For WW2 Reigate was chosen as General Montgomery's South Eastern Command HQ,(probably by Churchill), tucked under the hill along the Pilgrim's Way and out of sight, with magnificent views to the south. A local resident describes why it was called Moss's Place - after the father of Stirling Moss, the famous racing driver who lived there all that time.
It now emerges that in WW2, Winston Churchill sometimes stayed at another large house just five minutes walk - just along the Pilgrim's Way, to write his speeches as a secret and secure refuge in the countryside out of London. He visited Reigate over several decades on social, business and secret political and royal missions.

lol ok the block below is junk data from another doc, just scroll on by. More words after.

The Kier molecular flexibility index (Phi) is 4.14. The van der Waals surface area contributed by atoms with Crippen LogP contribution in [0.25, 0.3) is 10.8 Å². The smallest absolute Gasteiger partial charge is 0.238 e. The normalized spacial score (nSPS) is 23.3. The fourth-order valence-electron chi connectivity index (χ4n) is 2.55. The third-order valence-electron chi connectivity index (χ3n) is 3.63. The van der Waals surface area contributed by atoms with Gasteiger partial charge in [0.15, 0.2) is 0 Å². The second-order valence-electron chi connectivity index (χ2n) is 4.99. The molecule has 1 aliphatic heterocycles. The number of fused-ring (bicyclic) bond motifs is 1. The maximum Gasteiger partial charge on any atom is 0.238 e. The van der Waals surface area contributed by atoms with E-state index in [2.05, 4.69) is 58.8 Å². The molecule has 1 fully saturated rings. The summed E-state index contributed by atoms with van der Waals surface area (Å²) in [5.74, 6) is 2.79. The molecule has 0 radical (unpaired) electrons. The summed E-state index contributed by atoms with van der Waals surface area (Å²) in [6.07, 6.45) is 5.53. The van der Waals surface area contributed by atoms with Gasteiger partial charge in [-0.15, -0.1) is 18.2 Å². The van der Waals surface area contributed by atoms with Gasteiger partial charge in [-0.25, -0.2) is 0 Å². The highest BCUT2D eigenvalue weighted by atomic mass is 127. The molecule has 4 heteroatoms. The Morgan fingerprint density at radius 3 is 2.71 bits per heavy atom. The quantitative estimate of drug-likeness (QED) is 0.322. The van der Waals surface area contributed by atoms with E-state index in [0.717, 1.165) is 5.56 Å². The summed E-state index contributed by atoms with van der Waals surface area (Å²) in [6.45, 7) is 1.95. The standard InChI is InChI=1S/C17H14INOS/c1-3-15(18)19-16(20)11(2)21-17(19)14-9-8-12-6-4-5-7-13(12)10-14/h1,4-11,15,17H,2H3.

Churchill most likely flew over it too, from Biggin Hill aerodrome.
He noted in his diary the comfort of Reigate Priory and added his signature to the official guest book on several occasions. He was always fond of uplifting vistas and sunlight for health and wellbeing, around the world, and acknowledged that it was good for health.